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I have an array with days in it. Each day is an object, for example:

{day_year: "2012", day_month: "08", day_number: "03", day_name: "mon"}

I have also added a timestamp attribute to each day object, by using:

function convertDays() {
    var max_i = days.length;
    for(var i = 0; i < max_i; i++) {
        var tar_i = days[i];
        tar_i.timestamp = new Date(tar_i.day_year, tar_i.day_month, tar_i.day_number);
    }
}

The days in the array are arbitrary, so there is no real logic to them.

Now I want to find the two closest days to any given date. So if the array with days contains

  • August 2, 2012
  • August 4, 2012
  • August 23, 2012

And I search for August 11, 2012, I want it to return August 4, 2012 and August 23, 2012.

I have tried using an answer from another question, that looks like this:

function findClosest(a, x) {
    var lo, hi;
    for(var i = a.length; i--;) {
        if(a[i] <= x && (lo === undefined || lo < a[i])) lo = a[i];
        if(a[i] >= x && (hi === undefined || hi > a[i])) hi = a[i];
    }
    return [lo, hi];
}

However, this returns unidentified.

What would be the most efficient (least processor/memory intensive way) to achieve this?

Edit: "However, how are those results "strange"? Could you provide an example of your code and data?"

I'm now using the following to generate an array of dates:

var full_day_array = [];
for(var i = 0; i < 10; i++) {
    var d = new Date();
    d.setDate(d.getDate() + i);
    full_day_array.push({day_year: d.getFullYear().toString(), day_month: (d.getMonth() + 1).toString(), day_number: d.getDate().toString()});
}

The strange part is, using the code below, this only works for an array of 10 dates or shorter. Whenever I use an array of 11 or more dates, the results become unexpected.

For instance: using an array of 15 dates, starting on August 6, 2012, to August 21, 2012. If I then call findClosest(full_day_array, new Date("30/07/2012"); you would expect it to return {nextIndex: 0, prevIndex: -1}. However, it returns {nextIndex: 7, prevIndex: -1}. Why?

function findClosest(objects, testDate) {
    var nextDateIndexesByDiff = [],
        prevDateIndexesByDiff = [];

    for(var i = 0; i < objects.length; i++) {
        var thisDateStr = [objects[i].day_month, objects[i].day_number, objects[i].day_year].join('/'),
            thisDate    = new Date(thisDateStr),
            curDiff     = testDate - thisDate;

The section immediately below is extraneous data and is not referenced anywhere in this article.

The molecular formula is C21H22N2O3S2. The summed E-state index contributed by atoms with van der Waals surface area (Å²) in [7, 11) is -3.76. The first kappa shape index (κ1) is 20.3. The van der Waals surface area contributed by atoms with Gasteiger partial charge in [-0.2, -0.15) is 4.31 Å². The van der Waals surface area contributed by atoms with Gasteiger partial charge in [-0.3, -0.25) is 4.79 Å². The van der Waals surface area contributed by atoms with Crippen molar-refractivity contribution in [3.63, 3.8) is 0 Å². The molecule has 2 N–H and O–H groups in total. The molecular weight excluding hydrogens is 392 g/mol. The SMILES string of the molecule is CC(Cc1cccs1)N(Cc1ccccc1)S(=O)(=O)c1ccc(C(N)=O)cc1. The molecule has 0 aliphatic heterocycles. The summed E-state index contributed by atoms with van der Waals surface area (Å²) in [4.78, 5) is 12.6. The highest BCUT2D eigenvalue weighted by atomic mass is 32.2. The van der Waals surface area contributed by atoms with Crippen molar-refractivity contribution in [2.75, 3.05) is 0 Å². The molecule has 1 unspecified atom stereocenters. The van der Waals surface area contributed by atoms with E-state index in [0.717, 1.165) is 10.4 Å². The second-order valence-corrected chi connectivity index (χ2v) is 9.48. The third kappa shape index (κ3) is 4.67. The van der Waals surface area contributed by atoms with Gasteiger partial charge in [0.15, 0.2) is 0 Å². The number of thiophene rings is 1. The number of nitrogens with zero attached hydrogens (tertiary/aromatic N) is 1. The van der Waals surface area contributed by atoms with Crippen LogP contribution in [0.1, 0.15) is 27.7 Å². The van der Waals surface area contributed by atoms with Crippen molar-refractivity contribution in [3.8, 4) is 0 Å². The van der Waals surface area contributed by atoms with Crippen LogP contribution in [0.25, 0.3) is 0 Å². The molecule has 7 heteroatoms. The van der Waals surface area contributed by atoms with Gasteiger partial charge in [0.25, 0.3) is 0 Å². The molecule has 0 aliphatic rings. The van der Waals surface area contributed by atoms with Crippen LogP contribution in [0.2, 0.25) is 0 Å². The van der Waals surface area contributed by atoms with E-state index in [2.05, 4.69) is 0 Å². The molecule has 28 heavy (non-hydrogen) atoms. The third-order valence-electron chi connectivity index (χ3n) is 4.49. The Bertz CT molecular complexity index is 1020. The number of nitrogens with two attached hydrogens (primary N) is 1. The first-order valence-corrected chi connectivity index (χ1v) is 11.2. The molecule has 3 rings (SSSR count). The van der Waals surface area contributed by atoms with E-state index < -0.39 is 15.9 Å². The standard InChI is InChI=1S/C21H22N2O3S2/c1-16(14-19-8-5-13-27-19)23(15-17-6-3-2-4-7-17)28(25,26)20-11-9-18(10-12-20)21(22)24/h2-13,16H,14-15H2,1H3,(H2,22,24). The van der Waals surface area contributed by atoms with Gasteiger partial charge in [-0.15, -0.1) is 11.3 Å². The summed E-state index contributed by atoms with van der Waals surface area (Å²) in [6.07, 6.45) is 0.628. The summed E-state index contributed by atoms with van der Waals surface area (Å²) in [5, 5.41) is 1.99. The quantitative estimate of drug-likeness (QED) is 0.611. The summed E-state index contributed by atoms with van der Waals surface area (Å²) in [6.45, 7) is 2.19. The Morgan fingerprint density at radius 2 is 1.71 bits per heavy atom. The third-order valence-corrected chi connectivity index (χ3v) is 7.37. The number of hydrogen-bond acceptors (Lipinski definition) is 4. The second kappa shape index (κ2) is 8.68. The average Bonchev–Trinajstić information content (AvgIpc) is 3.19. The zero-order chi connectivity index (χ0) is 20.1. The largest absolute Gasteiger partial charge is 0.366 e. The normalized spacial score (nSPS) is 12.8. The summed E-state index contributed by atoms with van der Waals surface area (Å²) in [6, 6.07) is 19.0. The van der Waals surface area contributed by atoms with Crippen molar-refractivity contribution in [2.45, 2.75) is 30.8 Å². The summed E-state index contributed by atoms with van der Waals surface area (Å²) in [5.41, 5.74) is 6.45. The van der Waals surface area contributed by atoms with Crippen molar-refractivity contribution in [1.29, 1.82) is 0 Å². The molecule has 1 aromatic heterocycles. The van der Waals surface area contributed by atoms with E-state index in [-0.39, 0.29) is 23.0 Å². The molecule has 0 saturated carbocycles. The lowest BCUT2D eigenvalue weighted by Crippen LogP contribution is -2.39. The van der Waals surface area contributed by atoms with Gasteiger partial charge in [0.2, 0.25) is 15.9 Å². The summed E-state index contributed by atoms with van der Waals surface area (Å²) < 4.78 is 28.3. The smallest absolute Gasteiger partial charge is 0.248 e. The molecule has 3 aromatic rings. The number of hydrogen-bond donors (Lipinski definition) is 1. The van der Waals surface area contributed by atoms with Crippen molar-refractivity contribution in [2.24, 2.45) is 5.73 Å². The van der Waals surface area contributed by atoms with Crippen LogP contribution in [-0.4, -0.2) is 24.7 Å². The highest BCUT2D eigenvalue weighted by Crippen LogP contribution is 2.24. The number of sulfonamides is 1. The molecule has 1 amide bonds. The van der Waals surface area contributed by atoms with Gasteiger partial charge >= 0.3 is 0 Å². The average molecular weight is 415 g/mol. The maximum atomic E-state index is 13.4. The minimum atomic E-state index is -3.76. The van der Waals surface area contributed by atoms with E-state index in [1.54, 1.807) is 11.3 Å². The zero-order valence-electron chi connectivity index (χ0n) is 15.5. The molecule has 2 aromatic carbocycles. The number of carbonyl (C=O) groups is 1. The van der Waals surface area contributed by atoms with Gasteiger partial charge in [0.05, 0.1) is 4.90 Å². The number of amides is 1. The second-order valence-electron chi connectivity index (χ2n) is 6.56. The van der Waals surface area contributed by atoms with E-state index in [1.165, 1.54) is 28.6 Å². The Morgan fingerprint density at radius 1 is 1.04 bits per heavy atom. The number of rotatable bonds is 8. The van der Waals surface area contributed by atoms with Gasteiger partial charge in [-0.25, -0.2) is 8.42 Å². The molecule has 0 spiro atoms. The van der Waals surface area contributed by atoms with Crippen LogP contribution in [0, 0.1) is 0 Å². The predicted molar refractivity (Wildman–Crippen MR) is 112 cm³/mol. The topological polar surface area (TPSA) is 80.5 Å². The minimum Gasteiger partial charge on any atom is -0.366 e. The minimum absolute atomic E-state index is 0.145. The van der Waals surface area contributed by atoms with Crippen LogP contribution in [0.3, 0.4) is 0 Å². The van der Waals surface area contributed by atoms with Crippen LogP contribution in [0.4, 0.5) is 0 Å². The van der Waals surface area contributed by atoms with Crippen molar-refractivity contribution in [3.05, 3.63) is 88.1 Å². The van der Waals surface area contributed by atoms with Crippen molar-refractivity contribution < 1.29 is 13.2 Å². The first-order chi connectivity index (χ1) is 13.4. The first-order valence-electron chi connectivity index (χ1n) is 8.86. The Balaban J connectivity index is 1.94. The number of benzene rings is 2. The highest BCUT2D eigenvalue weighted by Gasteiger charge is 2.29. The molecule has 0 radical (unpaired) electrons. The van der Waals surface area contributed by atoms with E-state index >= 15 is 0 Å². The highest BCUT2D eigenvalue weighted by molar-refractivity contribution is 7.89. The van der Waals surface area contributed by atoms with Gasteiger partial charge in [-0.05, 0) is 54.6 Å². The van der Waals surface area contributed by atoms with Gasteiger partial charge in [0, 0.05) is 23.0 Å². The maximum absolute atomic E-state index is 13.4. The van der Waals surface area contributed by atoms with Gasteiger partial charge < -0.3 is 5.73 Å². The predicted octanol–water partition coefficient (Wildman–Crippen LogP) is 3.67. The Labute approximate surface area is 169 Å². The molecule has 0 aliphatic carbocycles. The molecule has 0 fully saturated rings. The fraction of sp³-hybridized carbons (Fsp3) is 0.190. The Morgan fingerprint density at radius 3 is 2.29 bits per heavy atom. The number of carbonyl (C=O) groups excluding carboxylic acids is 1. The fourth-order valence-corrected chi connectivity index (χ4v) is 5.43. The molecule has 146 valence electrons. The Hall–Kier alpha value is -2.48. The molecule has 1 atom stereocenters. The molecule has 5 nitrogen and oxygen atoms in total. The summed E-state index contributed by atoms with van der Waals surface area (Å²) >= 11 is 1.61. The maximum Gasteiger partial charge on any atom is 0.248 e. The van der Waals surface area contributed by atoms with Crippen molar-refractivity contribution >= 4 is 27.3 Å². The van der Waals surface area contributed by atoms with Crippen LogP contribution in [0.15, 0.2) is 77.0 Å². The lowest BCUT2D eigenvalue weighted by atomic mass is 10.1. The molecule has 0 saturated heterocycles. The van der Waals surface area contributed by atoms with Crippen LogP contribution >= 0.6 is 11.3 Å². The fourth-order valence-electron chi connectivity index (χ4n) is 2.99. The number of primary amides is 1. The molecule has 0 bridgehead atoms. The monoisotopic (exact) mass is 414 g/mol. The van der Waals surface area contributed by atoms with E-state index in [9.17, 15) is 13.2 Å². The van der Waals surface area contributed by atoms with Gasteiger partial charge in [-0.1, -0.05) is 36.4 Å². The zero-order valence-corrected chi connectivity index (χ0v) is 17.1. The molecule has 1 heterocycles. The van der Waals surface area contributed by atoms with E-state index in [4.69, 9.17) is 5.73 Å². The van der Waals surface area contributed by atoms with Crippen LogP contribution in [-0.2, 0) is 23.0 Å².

curDiff < 0
            ? nextDateIndexesByDiff.push([i, curDiff])
            : prevDateIndexesByDiff.push([i, curDiff]);
    }

    nextDateIndexesByDiff.sort(function(a, b) { return a[1] < b[1]; });
    prevDateIndexesByDiff.sort(function(a, b) { return a[1] > b[1]; });


    var nextIndex;
    var prevIndex;

    if(nextDateIndexesByDiff.length < 1) {
        nextIndex = -1;
    } else {
        nextIndex = nextDateIndexesByDiff[0][0];
    }
    if(prevDateIndexesByDiff.length < 1) {
        prevIndex = -1;
    } else {    
        prevIndex = prevDateIndexesByDiff[0][0];
    }
    return {nextIndex: nextIndex, prevIndex: prevIndex};
}
share|improve this question
    
Why do you have them in that format? Can you change the format to be timestamps so you can parse them to proper date objects more easily? –  Esailija Aug 3 '12 at 11:58
    
I could indeed change them to timestamps, for example by looping through the days and adding an attribute 'timestamp' to them: days[i].timestamp = new Date(days[i].day_year, days[i].day_month, days[i].day_number); Would that help? –  Reinoud Schuijers Aug 3 '12 at 12:03
    
If you want to speak about efficiency then you should define how do you suppose to use it. For example it matters whether you need to find one closest date in one set of dates or you will have same set of dates and you will search over them several times. –  Snowbear Aug 3 '12 at 12:05
    
I have up to five sets of days, each containing about 200 days. Then I have up to 100 dates for which I have to find the two closest days. –  Reinoud Schuijers Aug 3 '12 at 12:10
    
Should be typeof lo == "undefined" –  Trinh Hoang Nhu Aug 3 '12 at 12:33

4 Answers 4

If you use an array of Date objects instead of your self-defined structure it can be achieved very easily in O(N):

var testDate = new Date(...);
var bestDate = days.length;
var bestDiff = -(new Date(0,0,0)).valueOf();
var currDiff = 0;
var i;

for(i = 0; i < days.length; ++i){
   currDiff = Math.abs(days[i] - testDate);
   if(currDiff < bestDiff){
       bestDate = i;
       bestDiff = currDiff;
   }   
}

/* the best date will be days[bestDate] */

If the array is sorted it can be achieved in O(log N) with binary search.

Edit: "it is crucial that I find both the closest match before and after the date"

var testDate = new Date(...);

var bestPrevDate = days.length;
var bestNextDate = days.length;

var max_date_value = Math.abs((new Date(0,0,0)).valueOf());

var bestPrevDiff = max_date_value;
var bestNextDiff = -max_date_value;

var currDiff = 0;
var i;

for(i = 0; i < days.length; ++i){
   currDiff = testDate - days[i].the_date_object;
   if(currDiff < 0 && currDiff > bestNextDiff){
   // If currDiff is negative, then testDate is more in the past than days[i].
   // This means, that from testDate's point of view, days[i] is in the future
   // and thus by a candidate for the next date.
       bestNextDate = i;
       bestNextDiff = currDiff;
   }
   if(currDiff > 0 && currDiff < bestPrevDiff){
   // If currDiff is positive, then testDate is more in the future than days[i].
   // This means, that from testDate's point of view, days[i] is in the past
   // and thus by a candidate for the previous date.
       bestPrevDate = i;
       bestPrevDiff = currDiff;
   }   

}
/* days[bestPrevDate] is the best previous date, 
   days[bestNextDate] is the best next date */
share|improve this answer
    
I can add Date objects to the array, but the Dates would have to be sub-objects because each day-object also contains other (irrelevant for this question) information. Is your method also capable of searching through attributes of objects in an array and returning the objects containing the (closest matching) attributes? –  Reinoud Schuijers Aug 3 '12 at 12:13